Following his graduation in 1939, Hugh Curran enrolled at Harvard Law School, only to leave after a year, having found the law “uninspiring.” After he was turned down for pilot training by both the Army and the Navy for medical reasons, the Army Air Corps sent him to the Massachusetts Institute of Technology for a year’s training in meteorology. It marked the beginning of his long and successful career in that specialized field. As a staff weather officer with a fighter group during World War II, he spent four years in North Africa, Sardinia, Corsica, Italy, and finally in occupied Austria. There, he, with his Hamilton-acquired French, helped debrief former French premier and Nazi collaborator Pierre Laval, who had surrendered to Allied forces in Austria. While in Italy, he met Franca Martinengo, and they were married in Pisa on July 10, 1945.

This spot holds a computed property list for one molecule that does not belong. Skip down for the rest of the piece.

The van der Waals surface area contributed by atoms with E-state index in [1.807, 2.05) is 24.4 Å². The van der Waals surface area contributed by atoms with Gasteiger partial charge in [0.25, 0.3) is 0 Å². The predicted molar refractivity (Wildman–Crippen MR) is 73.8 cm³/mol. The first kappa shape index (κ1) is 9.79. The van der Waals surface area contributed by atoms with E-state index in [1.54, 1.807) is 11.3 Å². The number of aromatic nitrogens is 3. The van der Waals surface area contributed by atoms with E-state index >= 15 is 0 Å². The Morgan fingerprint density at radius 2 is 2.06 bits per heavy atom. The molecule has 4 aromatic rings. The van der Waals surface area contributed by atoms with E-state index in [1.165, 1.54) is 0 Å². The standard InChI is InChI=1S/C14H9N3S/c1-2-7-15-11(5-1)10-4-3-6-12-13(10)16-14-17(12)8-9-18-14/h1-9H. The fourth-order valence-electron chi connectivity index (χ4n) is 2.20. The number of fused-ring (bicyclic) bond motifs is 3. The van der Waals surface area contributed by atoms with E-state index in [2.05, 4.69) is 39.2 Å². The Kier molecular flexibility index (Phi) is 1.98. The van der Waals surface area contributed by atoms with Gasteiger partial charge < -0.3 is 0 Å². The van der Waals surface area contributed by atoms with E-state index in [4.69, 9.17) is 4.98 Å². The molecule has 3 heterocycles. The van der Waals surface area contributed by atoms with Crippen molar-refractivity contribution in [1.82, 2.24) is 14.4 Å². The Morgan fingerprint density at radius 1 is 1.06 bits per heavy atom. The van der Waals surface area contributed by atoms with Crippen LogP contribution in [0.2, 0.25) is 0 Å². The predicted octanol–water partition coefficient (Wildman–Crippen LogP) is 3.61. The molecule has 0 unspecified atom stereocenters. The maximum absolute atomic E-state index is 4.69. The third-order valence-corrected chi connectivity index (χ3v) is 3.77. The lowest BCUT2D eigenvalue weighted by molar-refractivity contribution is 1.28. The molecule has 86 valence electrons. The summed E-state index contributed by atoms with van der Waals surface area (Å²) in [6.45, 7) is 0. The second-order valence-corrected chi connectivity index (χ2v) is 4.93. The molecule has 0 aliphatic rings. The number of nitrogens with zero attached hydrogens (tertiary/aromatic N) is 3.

Released from the U.S. Army in 1946, Hugh Curran took “a brief crack” at real estate in his hometown of Santa Barbara, which proved “most interesting but not unduly profitable.” At the time, the newly formed Air Force was in need of weather forecasters, so he went back into military service, becoming the Air Force’s weather officer in Rome, Italy. He subsequently served as chief meteorologist for the Army’s King Cole exercise in Louisiana and became a plans officer arranging weather support for the Army and Air Force in connection with the Quemoy-Matsu crisis during the Eisenhower presidency. Later assignments took him to Australia and Saudi Arabia, where he was meteorologist in charge of the Kingdom’s main meteorology center for 32 commercial airlines. His last assignment in military service was in Panama City, FL, engaged in providing support for tactical operations in connection with the Cuban missile crisis during the Kennedy administration.